How Small Beauty Brands Are Making a Big Difference for Our Planet

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How Small Beauty Brands Are Making a Big Difference for Our Planet featured image
Image: Eminence Organic Skin Care
This article first appeared in the Spring 2021 issue of New Beauty. Click here to subscribe

As the clean beauty landscape continues to grow, consumers have become savvier about what they want and don’t want from their personal-care products. Brands too have adopted a more sustainable approach to harvesting, responsibly sourcing ingredients, programs that give back to communities, and a reduced environmental footprint.“It is incredible to see how the market has changed over the past decade and how educated the customer has become about both ingredients and packaging,” says Captain Blankenship founder Jana Blankenship. “People who value what they put in their bodies and where it comes from have taken the same approach to beauty. With the growth of the market, older ‘natural’ brands needed to rethink their formulations and packaging and new brands needed to really prove their commitment to clean ingredients and sustainability. You really need to walk the walk; it can’t just be all hype and marketing anymore.”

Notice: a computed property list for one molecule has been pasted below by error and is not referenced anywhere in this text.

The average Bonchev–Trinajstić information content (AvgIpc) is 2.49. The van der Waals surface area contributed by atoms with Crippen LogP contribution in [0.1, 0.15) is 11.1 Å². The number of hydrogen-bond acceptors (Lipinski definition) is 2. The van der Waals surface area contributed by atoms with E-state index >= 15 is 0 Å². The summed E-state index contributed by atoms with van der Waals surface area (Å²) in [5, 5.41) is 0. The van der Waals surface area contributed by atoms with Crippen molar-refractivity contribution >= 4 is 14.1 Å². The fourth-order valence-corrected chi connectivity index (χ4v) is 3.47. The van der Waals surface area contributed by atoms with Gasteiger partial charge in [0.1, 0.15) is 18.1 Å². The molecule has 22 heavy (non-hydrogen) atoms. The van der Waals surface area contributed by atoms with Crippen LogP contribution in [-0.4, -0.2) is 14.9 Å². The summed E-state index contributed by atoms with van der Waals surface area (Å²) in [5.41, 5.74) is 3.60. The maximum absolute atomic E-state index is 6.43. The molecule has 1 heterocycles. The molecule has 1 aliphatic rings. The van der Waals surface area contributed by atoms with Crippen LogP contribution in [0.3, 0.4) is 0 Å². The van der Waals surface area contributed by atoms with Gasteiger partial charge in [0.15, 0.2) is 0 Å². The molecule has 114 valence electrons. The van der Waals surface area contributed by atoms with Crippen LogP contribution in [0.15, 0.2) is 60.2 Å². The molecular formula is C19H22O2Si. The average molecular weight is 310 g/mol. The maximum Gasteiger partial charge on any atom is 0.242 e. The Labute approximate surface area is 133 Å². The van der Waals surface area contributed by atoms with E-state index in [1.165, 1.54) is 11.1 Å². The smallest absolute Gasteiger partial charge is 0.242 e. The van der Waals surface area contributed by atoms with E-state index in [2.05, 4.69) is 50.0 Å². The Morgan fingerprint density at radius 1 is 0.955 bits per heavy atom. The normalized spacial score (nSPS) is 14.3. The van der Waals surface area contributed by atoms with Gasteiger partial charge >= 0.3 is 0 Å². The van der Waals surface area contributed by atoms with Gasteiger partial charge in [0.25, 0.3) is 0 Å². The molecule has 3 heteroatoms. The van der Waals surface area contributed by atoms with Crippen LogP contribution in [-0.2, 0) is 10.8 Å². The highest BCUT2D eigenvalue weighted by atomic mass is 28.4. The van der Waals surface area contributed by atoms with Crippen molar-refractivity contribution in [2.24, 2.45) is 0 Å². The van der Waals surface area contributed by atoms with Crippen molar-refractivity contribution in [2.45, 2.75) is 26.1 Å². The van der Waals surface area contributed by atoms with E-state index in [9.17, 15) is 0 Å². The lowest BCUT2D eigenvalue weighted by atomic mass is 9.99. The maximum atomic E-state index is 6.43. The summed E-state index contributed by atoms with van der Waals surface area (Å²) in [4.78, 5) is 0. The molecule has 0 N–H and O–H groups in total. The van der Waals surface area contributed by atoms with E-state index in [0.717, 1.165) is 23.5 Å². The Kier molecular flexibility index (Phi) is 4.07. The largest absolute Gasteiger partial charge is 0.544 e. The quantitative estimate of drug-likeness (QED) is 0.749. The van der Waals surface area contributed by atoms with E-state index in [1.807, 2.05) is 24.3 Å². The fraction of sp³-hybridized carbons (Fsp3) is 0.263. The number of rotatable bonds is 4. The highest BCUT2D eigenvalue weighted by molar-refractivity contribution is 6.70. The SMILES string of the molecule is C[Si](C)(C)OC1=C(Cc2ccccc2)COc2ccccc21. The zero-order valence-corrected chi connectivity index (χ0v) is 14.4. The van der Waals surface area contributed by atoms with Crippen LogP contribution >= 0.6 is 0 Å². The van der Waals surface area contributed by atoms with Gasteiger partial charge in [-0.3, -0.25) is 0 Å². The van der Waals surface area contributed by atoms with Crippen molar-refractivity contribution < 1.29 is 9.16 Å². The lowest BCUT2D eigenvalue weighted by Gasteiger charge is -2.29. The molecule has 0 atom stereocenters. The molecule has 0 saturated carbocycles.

Sourcing and Upcycling

Elsie Rutherford of British skin-care brand BYBI says the brand’s goal is not just to reduce its carbon footprint, but to eliminate it entirely: “We believe sustainability is a movement, not a moment. Part of our mission is to become the world’s first carbon negative beauty brand.” BYBI sources ingredients worldwide from locations with lower carbon options, and when possible, it also uses upcycled ingredients. “For example, our Acid Gold AHA Face Mask ($33) uses a unique pumpkin enzyme extracted from pumpkin flesh,” Rutherford explains. “It’s a byproduct of the pumpkin seed industry, which would otherwise have gone to waste.”

Innersense Organic Beauty’s Greg Starkman says responsible sourcing is key to ensuring the quality and clean formulas his brand is known for. “Take shea butter: It’s a very commercialized ingredient that you can either source fair trade, wildly harvested and meticulously processed to ensure you’re maintaining its purity, or you can buy heavily commercialized shea butter that is farmed, processed in a commercial manner and adulterated or infused. We commonly call this ‘laced’ with ingredients that aren’t on the bottle or in the product. Those are the sort of things we really focus on as we select our ingredients.”

Top Crops